I do have one slight criticism–I don’t really taste the pumpkin much. (Although this might be because I’m not that sure what to be looking for. I haven’t had pumpkin since probably last Thanksgiving, and I don’t usually think of pumpkin as having a strong flavor. Certainly not a flavor that can stand up to malt, hops, cinnamon, brown sugar, and nutmeg). Now since I’m a pretty admittedly big fan of DH beers, I’m ready to give them the benfit of the doubt and chalk (some of) it up to my not being able to pick out the pumpkin.

So, yes, maybe pumpkin’s just a very subtle flavor that I can’t pick out. And, sure, lots of breweries have fall beers that are made with pumpkin (I can think of Blue Moon’s Harvest Moon, and maybe Sam Adams’ Oktoberfest?). But so what I wonder is whether anyone else has the same problem as I do tasting the pumpkin in these beers. I completely dig the fact that these adjuncts (fancy word for flavors/ingredients added to beer besides the hops, barley, yeast, and water) need to be used in balance with the beer’s natural taste and smell, but If I can’t taste/smell it, and you can’t either, is it worth putting into a mass-produced (well, at least in microbrew terms) beer? I don’t know. Discuss.

Thumbs up or thumbs down? I’ll go with up because it is a solid beer that tastes good. If I can’t taste all the minor points of the beer, maybe that’s not such a big deal.

But Then It Was Gone

just as sad as it looks

So the bad thing about kegging beer.

It’s hard to tell when you’re almost out of kegged beer. As in, I went to get a smoked porter just now, and lo, I got about half an inch of beer and then only depressing foam. That damn keg was floated.

Now, obviously I might’ve been able to tell how much beer was left based on how much the keg weighed, but I didn’t weigh it before I tapped it. Silly me. And, even with my postal-scale grade arms, just picking the thing up is less than accurate.

I guess the good thing about bottling beer is that I can tell exactly how much beer I’ve got left and kind of ration it out. Not so with the keg. It ain’t see through–it is decidedly against letting photons through its walls. Secrets don’t make friends, y’all.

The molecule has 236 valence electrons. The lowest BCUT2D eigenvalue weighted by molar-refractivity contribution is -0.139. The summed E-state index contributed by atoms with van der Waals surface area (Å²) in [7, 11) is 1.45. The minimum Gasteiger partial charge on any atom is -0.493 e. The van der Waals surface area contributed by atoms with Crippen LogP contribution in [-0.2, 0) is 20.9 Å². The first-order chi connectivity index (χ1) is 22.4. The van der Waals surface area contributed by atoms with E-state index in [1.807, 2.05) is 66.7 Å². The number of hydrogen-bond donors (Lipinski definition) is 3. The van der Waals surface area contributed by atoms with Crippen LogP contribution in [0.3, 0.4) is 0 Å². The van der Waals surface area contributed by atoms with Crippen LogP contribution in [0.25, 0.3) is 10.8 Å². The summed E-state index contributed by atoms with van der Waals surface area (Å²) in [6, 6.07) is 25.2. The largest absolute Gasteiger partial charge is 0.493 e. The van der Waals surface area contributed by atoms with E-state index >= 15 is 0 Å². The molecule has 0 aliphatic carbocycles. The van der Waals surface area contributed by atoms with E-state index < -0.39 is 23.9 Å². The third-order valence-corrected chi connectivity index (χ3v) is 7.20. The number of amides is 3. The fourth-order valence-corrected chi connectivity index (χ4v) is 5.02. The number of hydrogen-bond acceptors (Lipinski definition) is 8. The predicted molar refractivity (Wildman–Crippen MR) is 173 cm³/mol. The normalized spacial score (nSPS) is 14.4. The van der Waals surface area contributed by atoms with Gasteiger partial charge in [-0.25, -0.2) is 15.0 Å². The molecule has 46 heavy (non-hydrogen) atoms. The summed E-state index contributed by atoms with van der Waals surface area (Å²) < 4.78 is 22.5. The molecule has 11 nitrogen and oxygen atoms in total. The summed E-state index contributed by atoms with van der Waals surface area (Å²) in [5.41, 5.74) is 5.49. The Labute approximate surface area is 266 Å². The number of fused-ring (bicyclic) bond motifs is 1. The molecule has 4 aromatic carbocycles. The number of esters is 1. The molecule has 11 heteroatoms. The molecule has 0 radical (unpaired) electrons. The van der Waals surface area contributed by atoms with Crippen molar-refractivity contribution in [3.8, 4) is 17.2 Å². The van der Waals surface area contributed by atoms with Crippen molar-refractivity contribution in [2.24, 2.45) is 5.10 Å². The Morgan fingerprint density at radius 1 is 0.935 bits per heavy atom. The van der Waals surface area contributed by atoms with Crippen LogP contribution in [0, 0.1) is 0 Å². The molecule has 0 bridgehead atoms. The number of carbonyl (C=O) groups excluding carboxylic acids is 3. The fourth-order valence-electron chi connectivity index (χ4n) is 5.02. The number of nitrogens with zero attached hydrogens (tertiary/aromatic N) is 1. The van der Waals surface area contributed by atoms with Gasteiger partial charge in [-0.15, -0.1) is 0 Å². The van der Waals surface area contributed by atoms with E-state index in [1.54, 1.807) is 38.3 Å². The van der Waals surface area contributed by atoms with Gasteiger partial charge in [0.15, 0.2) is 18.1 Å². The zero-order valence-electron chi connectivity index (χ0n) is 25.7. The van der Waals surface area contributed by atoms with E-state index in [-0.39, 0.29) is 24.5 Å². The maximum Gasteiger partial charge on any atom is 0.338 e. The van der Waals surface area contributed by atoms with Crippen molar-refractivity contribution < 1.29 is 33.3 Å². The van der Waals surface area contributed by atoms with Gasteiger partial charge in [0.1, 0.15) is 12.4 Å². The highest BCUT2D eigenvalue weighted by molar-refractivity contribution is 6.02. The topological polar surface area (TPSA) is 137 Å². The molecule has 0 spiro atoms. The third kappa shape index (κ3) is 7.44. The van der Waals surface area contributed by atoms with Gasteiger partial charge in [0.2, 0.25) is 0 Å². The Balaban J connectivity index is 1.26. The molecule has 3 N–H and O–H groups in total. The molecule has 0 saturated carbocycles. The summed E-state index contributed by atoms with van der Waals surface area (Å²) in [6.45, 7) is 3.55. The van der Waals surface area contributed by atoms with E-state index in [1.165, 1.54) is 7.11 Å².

Q: So now what happens?

A: Change, super-fast, in the phone booth and save the day. (By making another beer.)

What sounds like a good next-beer to you?

…And That Keg Had Beer

equipment is extra-awesome when it holds beer

Last you heard from me, I had newly acquired the tools to keg some beer. And so now I’ve kegged some beer. Some hickory-smoked porter.

The kegging process, as seems to be the norm for most brewing processes, pretty much hinged on cleansing/sanitizing more than anything else. I won’t go into it all here, but I promise I’ll post about the process in detail soon. I will say that after the intial investment is out of the way, I was completely nuts about how efficient the getting-the-beer-ready-to-drink process was. Long story short–kegging beats the holy Dionysus-loving shit out of bottling. Put that in stone.

Here’s why. When you keg beer:

1. Your beer is on tap. Again, your beer is on tap.

B. You can carbonate the beer extremely quickly. I force carbonated this beer (after I’d let it sit in the secondary fermentor for an extra week) and was drinking it less than 20 minutes later. (While this method is low on most experts recommended-methods-of-carbonation lists, it worked just fine. Patience is not a virtue I possess when it comes to my beer.)

*. You only have to clean one vessel–the keg–instead of 48/24 bottles. And you get to/have to take apart the keg to clean it. So then you get to figure out how the thing (the keg) works. Learning ain’t always a drag.

Also. Kegging beer gives you the opportunity to, with reasonably logical reasons, buy the equipment to install a bar-style tap on your ordinary refrigerator. And, really, isn’t that what we’re all pretty much looking for?

I haven’t posted in a while, but I’ve got all kinds of shit piled up in the proverbial queue, comme on dit. So look out for more beer recipes, beer reviews, and pictures (pictures!) soon.